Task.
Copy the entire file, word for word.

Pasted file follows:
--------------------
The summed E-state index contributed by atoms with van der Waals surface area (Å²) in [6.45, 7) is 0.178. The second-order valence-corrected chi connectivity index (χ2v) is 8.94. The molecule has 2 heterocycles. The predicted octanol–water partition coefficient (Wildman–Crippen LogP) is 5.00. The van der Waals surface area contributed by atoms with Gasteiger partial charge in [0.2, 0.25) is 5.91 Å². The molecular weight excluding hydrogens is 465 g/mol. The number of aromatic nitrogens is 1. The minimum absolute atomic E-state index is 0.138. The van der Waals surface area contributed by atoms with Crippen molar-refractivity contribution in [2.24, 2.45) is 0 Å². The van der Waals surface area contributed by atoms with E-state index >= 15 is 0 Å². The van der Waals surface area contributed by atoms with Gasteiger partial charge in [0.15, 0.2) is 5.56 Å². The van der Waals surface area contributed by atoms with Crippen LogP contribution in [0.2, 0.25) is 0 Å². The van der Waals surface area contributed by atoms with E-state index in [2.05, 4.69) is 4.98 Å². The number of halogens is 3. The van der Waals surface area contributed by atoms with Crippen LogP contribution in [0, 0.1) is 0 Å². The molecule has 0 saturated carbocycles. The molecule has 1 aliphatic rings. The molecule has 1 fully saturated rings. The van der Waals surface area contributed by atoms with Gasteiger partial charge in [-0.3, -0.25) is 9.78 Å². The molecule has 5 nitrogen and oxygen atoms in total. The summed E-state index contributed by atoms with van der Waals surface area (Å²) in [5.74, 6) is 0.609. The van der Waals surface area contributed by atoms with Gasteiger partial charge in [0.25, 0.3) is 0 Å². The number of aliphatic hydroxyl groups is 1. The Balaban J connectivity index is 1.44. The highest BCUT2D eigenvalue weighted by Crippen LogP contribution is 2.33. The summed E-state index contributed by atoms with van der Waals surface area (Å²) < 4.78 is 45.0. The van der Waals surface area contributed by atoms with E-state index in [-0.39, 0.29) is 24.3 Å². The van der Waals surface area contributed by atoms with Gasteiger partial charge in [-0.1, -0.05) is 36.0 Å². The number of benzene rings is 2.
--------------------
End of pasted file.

The summed E-state index contributed by atoms with van der Waals surface area (Å²) in [6.45, 7) is 0.178. The second-order valence-corrected chi connectivity index (χ2v) is 8.94. The molecule has 2 heterocycles. The predicted octanol–water partition coefficient (Wildman–Crippen LogP) is 5.00. The van der Waals surface area contributed by atoms with Gasteiger partial charge in [0.2, 0.25) is 5.91 Å². The molecular weight excluding hydrogens is 465 g/mol. The number of aromatic nitrogens is 1. The minimum absolute atomic E-state index is 0.138. The van der Waals surface area contributed by atoms with Crippen molar-refractivity contribution in [2.24, 2.45) is 0 Å². The van der Waals surface area contributed by atoms with E-state index >= 15 is 0 Å². The van der Waals surface area contributed by atoms with Gasteiger partial charge in [0.15, 0.2) is 5.56 Å². The van der Waals surface area contributed by atoms with Crippen LogP contribution in [0.2, 0.25) is 0 Å². The van der Waals surface area contributed by atoms with E-state index in [2.05, 4.69) is 4.98 Å². The number of halogens is 3. The van der Waals surface area contributed by atoms with Crippen LogP contribution in [0, 0.1) is 0 Å². The molecule has 0 saturated carbocycles. The molecule has 1 aliphatic rings. The molecule has 1 fully saturated rings. The van der Waals surface area contributed by atoms with Gasteiger partial charge in [-0.3, -0.25) is 9.78 Å². The molecule has 5 nitrogen and oxygen atoms in total. The summed E-state index contributed by atoms with van der Waals surface area (Å²) in [5.74, 6) is 0.609. The van der Waals surface area contributed by atoms with Gasteiger partial charge in [0.25, 0.3) is 0 Å². The number of aliphatic hydroxyl groups is 1. The Balaban J connectivity index is 1.44. The highest BCUT2D eigenvalue weighted by Crippen LogP contribution is 2.33. The summed E-state index contributed by atoms with van der Waals surface area (Å²) < 4.78 is 45.0. The van der Waals surface area contributed by atoms with E-state index in [-0.39, 0.29) is 24.3 Å². The van der Waals surface area contributed by atoms with Gasteiger partial charge in [-0.1, -0.05) is 36.0 Å². The number of benzene rings is 2.